Recently, numerous epidemiological studies have suggested that pollution associated airborne particulate matter (PM) can aggravate allergic inflammatory responses. Classical examples of allergies indicate that people with asthma and rhinitis are more susceptible to the short term acute effects of particle exposure [68]. In line with epidemiological studies, results from animal models also demonstrated that ultrafine particles (one of the major components of PM) can modulate asthmatic responses by exacerbating pulmonary inflammation and airway hyper-responsiveness [911]. In an atopic, dermatitis-like, skin lesion mouse model, exposure to titanium dioxide nanoparticles (TiO2 NPs) was found to worsen symptoms by elevating proinflammatory molecules in the skin and increasing serum levels of IgE and histamine [12]. At the same time, exposure to environmental tobacco smoke has been found to increase the risks of rhinoconjunctivitis and allergic conjunctivitis [13, 14]. Moreover, Kulig et al reported that prenatal and postnatal exposure to environmental tobacco smoke in children (< 3 yrs old) was associated with sensitization to food allergens [15]. Despite NPs' ability to potentiate allergic responses, the role that histamine plays in mediation is not clear. More importantly, whether NPs can directly modulate histamine release from mast cells without allergen sensitization remains elusive.

TiO2 NPs have been extensively utilized in the nano-technological and pharmaceutical arenas and are one of the main components in many household commodities and personalized products [16, 17]. The enormous annual global production of TiO2 broadens the possibilities of occupational and environmental exposures [18]. As a common constituent of PM10, TiO2 NPs are widely known for their potential hazardous effects, which manifest biologically via inflammatory responses [19]. TiO2 NPs size, surface area and crystalline structure ascribe cellular nanotoxicity [2023]. In addition to respiratory inhalation, NPs can enter the human body via alternative routes such as: direct penetration through skin, ingestion and injection [24]. Animal studies have shown that intra-tracheally instilled TiO2 and other NPs can possibly transmigrate from lung to systemic circulation [2527]. Upon entering blood circulation, NPs can infiltrate multiple organs, potentially directly stimulating mast cells, a critical effector, exacerbating pathological consequences [24]. As such, TiO2 NPs were selected as ideal model particles for our study.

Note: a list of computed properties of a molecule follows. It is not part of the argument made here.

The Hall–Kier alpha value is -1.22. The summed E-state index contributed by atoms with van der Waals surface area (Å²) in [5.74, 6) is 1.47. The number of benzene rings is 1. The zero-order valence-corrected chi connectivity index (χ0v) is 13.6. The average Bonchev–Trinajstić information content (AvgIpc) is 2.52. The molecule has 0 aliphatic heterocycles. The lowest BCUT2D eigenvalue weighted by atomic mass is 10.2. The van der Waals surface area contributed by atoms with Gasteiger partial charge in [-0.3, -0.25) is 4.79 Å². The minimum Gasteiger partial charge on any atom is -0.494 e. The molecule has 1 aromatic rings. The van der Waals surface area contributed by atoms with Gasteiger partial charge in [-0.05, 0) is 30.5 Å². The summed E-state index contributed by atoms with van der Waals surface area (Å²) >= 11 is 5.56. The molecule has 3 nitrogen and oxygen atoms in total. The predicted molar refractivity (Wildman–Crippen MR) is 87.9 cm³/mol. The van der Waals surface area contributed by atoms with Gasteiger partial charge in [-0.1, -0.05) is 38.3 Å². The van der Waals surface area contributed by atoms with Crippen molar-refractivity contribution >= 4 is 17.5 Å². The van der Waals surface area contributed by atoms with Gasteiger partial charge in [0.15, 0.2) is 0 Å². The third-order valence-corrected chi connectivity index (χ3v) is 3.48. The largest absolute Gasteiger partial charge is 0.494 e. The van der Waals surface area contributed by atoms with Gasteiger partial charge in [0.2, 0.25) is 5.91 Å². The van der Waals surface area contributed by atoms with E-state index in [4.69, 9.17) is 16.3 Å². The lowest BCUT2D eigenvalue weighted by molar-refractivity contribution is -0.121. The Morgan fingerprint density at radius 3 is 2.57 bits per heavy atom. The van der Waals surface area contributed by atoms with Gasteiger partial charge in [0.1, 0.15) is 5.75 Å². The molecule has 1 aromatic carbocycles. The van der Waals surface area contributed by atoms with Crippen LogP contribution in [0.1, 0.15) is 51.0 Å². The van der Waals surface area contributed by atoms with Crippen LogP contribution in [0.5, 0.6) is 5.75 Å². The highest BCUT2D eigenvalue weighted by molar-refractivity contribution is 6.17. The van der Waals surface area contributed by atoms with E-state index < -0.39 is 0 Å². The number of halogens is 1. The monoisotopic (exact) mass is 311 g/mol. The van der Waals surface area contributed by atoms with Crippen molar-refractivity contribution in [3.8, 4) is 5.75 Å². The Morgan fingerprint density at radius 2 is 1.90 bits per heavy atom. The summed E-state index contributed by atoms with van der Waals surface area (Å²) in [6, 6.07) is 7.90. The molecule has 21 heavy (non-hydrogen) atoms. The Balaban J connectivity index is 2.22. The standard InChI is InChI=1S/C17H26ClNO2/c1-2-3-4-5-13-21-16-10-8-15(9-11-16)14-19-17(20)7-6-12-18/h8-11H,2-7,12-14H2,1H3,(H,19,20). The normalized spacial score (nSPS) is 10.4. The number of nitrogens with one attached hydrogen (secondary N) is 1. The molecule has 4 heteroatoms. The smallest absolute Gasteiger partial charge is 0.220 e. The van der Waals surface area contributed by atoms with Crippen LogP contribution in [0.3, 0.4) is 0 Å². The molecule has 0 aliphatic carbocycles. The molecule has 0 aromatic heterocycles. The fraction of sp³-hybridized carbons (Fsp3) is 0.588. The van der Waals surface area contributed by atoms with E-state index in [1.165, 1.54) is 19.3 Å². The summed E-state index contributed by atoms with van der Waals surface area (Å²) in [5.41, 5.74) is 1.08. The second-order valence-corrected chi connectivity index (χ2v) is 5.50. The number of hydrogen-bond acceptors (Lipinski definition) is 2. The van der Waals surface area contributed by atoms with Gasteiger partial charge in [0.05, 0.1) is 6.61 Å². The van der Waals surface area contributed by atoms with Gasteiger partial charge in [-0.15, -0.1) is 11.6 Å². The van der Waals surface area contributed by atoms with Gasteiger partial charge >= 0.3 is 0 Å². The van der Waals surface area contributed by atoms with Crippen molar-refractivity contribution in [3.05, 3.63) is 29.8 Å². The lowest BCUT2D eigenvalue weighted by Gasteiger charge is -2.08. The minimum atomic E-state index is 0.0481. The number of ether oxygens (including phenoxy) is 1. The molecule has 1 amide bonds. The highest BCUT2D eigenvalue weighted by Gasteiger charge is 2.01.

Previously, we have demonstrated that TiO2 NPs can trigger a cascade of cytosolic Ca2+ signaling leading to mucin secretion [17]. In the present study, we aim to investigate the impact of NPs on histamine secretion from RBL-2H3 mast cells. We hypothesize that TiO2 NPs can directly induce histamine release without prior allergen sensitization via a Ca2+-mediated pathway.


TiO2 NP characterization

Dynamic laser scattering (DLS) was used to characterize the TiO2 NPs in suspension. The particle size in Hanks' solution had a distribution of ~6 to 100 nm due to minor aggregation while the predominant size was ~83 nm (Figure 1A). Transmission electron microscopy (TEM) provided detailed characterization of TiO2 NP size where the mean particle diameter was found to be 60 ± 10 nm (Figures 1B and 1C).
Figure 1

TiO 2 NP characterization using DLS and TEM. (A) DLS assessment of TiO2 NP in Hanks' solution revealed a size distribution of ~6 to 100 nm. (B) A representative TEM image of the TiO2 NPs with an average diameter of 60 ± 10 nm (n = 300). (C) A bar graph showing the size distribution of TiO2 NPs based on TEM images (n = 300).

TiO2 NP-Induced [Ca2+]C increase

We tested whether TiO2 NPs could trigger [Ca2+]C increase by loading RBL-2H3 cells with Rhod-2 AM dye and exposing them to 0.1 mg/ml-1 mg/ml of TiO2 NPs. The TiO2 concentration range used in our study is consistent with the concentrations found in ambient, nanotechnology industries and existing literatures [17, 20, 28]. The changes in [Ca2+]C were measured by monitoring the intracellular fluorescence intensity. Figure 2A shows that 1 mg/ml induced an approximate 160% increase, while lower TiO2 NP concentrations (< 0.25 mg/ml) caused a smaller elevation, when compared to untreated cells. The results demonstrated a TiO2 NP concentration dependent increase in [Ca2+]C (Figure 2A).